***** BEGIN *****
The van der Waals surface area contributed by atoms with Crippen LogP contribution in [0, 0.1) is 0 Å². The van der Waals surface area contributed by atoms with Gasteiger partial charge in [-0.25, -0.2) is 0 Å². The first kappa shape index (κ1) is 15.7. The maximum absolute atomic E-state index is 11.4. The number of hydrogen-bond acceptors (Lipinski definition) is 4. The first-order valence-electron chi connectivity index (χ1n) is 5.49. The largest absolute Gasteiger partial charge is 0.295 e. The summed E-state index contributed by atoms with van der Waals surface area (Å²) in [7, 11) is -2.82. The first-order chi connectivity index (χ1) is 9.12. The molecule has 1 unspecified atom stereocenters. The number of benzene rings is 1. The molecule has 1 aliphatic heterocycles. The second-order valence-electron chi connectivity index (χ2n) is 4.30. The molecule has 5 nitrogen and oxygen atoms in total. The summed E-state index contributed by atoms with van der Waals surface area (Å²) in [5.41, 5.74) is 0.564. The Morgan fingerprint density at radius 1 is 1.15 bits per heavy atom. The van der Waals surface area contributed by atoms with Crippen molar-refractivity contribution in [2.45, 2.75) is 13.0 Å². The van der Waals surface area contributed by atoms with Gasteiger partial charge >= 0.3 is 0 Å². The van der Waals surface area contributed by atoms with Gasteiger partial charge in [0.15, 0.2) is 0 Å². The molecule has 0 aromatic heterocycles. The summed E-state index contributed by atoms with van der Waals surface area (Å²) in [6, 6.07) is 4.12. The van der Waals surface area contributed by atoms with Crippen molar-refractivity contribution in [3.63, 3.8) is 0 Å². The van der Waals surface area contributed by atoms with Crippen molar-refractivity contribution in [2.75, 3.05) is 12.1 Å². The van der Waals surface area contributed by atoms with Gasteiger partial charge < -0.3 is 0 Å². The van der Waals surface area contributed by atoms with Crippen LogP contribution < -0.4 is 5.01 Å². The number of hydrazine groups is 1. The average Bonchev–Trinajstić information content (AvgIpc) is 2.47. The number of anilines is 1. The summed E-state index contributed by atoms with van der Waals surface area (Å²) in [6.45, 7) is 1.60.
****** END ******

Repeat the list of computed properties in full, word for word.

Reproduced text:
The van der Waals surface area contributed by atoms with Crippen LogP contribution in [0, 0.1) is 0 Å². The van der Waals surface area contributed by atoms with Gasteiger partial charge in [-0.25, -0.2) is 0 Å². The first kappa shape index (κ1) is 15.7. The maximum absolute atomic E-state index is 11.4. The number of hydrogen-bond acceptors (Lipinski definition) is 4. The first-order valence-electron chi connectivity index (χ1n) is 5.49. The largest absolute Gasteiger partial charge is 0.295 e. The summed E-state index contributed by atoms with van der Waals surface area (Å²) in [7, 11) is -2.82. The first-order chi connectivity index (χ1) is 9.12. The molecule has 1 unspecified atom stereocenters. The number of benzene rings is 1. The molecule has 1 aliphatic heterocycles. The second-order valence-electron chi connectivity index (χ2n) is 4.30. The molecule has 5 nitrogen and oxygen atoms in total. The summed E-state index contributed by atoms with van der Waals surface area (Å²) in [5.41, 5.74) is 0.564. The Morgan fingerprint density at radius 1 is 1.15 bits per heavy atom. The van der Waals surface area contributed by atoms with Crippen molar-refractivity contribution in [2.45, 2.75) is 13.0 Å². The van der Waals surface area contributed by atoms with Gasteiger partial charge >= 0.3 is 0 Å². The van der Waals surface area contributed by atoms with Gasteiger partial charge in [0.15, 0.2) is 0 Å². The molecule has 0 aromatic heterocycles. The summed E-state index contributed by atoms with van der Waals surface area (Å²) in [6, 6.07) is 4.12. The van der Waals surface area contributed by atoms with Crippen molar-refractivity contribution in [3.63, 3.8) is 0 Å². The van der Waals surface area contributed by atoms with Crippen molar-refractivity contribution in [2.75, 3.05) is 12.1 Å². The van der Waals surface area contributed by atoms with Gasteiger partial charge < -0.3 is 0 Å². The van der Waals surface area contributed by atoms with Crippen LogP contribution < -0.4 is 5.01 Å². The number of hydrazine groups is 1. The average Bonchev–Trinajstić information content (AvgIpc) is 2.47. The number of anilines is 1. The summed E-state index contributed by atoms with van der Waals surface area (Å²) in [6.45, 7) is 1.60.